Reviews: Mobile Suit Gundam

A classic.

Mobile Suit Gundam, the original series, is one of the giants of anime history - up there with Mazinger Z in terms of the impact it has had on the medium. It created the Real Robot genre and popularized the concept of science fiction anime aimed at a mature audience. In this aspect, MSG can be viewed as Japan's Star Trek, a comparison made all the more apt by the fact both series had to contend with a shoestring budget and the looming threat of cancellation throughout most of their initial broadcasting.

With this in mind, newcomers to the MSG series probably shouldn't start at the beginning. The reason for this is simple; it is an ugly show. The animation is just plain bad in many places, and while it gets much better towards the last third of the series, it isn't good even by contemporary standards. There are enough off model moments, shading errors, color palette miss-matches and Uncanny Valley facial animations present in MSG to make a fairly lethal drinking game out of. That said, the combat is quite visceral and entertaining by the standards of the time, with lots of tense moments early on. The show does an excellent job of portraying the maturation of the White Base crew from the typical rag-tag band of misfits into mature combat veterans capable of acting as a decisive force in numerous engagements.

Another thing MSG does well is serve as a template for further additions to the genre. While there are still some (rather forced) comedic elements, the series does not shy away from the brutality of war, the casualties inflicted upon innocents by an occupying force, and the horrific destruction caused by the colony drops. Some of MSG's most iconic imagery comes early in the series, when the White Base is dropping off civilians in what was once a highly populated area, but is now nothing but a barren wasteland where only isolated communities survive.

Overall, MSG is a great show to watch after the viewer has found something to like about the franchise as a whole. I'd recommend watching Wing or SEED first to get a grounding in what Gundam can be at its best, then watch MSG. It is a series that requires a distinct adjustment in viewer expectations, but those that can manage that won't be disappointed.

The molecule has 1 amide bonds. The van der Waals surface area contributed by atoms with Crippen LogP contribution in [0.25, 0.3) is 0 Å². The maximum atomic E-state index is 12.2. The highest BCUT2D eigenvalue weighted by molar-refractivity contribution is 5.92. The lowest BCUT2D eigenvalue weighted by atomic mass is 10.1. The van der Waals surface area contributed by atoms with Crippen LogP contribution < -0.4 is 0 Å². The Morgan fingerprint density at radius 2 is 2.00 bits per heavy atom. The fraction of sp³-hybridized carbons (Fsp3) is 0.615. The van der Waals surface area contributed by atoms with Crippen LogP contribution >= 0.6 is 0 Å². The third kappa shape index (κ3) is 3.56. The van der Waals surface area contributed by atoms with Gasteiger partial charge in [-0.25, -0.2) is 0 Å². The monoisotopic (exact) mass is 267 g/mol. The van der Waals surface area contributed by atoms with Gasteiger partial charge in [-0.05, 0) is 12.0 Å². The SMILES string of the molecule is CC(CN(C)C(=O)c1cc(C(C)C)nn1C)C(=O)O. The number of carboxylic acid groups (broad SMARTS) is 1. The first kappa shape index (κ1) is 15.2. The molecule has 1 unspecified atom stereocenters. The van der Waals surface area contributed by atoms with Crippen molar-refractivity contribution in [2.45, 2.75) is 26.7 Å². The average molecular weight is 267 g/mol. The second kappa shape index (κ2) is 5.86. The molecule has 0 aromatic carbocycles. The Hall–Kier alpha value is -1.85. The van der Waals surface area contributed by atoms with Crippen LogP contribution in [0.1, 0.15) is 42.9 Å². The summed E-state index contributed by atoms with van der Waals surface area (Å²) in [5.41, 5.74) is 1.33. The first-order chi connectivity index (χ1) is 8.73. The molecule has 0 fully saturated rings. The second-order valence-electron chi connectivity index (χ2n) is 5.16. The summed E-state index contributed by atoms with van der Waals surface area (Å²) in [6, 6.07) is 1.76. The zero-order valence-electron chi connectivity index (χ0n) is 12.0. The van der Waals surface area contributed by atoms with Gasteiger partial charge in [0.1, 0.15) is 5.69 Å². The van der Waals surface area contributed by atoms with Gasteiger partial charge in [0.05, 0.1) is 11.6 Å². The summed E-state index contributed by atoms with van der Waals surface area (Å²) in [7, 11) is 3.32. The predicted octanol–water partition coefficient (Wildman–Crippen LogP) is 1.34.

Much better than I expected

As you can glean from the main page, Mobile Suit Gundam was a watershed in anime history. Not only did it mark the beginning of one of anime's most successful and important franchises, it spawned a new subgenre of Humongous Mecha anime. It is fondly remembered by Gundam otaku, but it's also from 1979/80. How well does it hold up today? Having seen other '70s anime like Gatchaman, I expected something really cheesy and dated, with lots of bombast and overacting.

Surprisingly, that's not what I got. Yes, the biggest problem is probably the art and animation, which are about what you'd expect from this era. Colors are severely limited, character designs are plain and sometimes downright weird-looking, and the animation is often stiff and poorly done. Even the mecha designs are not up to snuff. But I was very impressed with the story. The characters themselves are very believable and well-fleshed out, the plot is as complex and involving as any other Gundam offering, and the series' themes are surprisingly mature and thoughtful for a kids' show. It definitely shares features with other Gundam series: moral ambiguity, an emphasis on war and politics over personal heroics and grandstanding, and just enough behind-the-front-lines soap opera drama and emotion to keep viewers entertained. But this gets credit for doing it first, and doing it in the '70s. Watching this, you are seeing the development of tropes that would inspire Japanese for decades to come. Amuro's vacillating interest in the war he is fighting in foreshadows Evangelion's Shinji, and Char's Magnificent Bastard personality has always resonated in Japan.

This old show holds up very well to more modern Gundam offerings like Seed and 00. However, this raises the question: why not just watch the newer shows? Most modern anime fans will probably just do that, and it's understandable. The show does have its flaws, and it's creaky by modern standards. But if you watch Seed or 00 and get curious about how the Gundam mythos began, it's worth your time to check out this old classic. It's basically the Japanese equivalent of Star Trek The Original Series, or perhaps Star Wars (closer in age). It may look like crap, but sit down for an episode (or one of the compilation movies) and you may find yourself drawn in.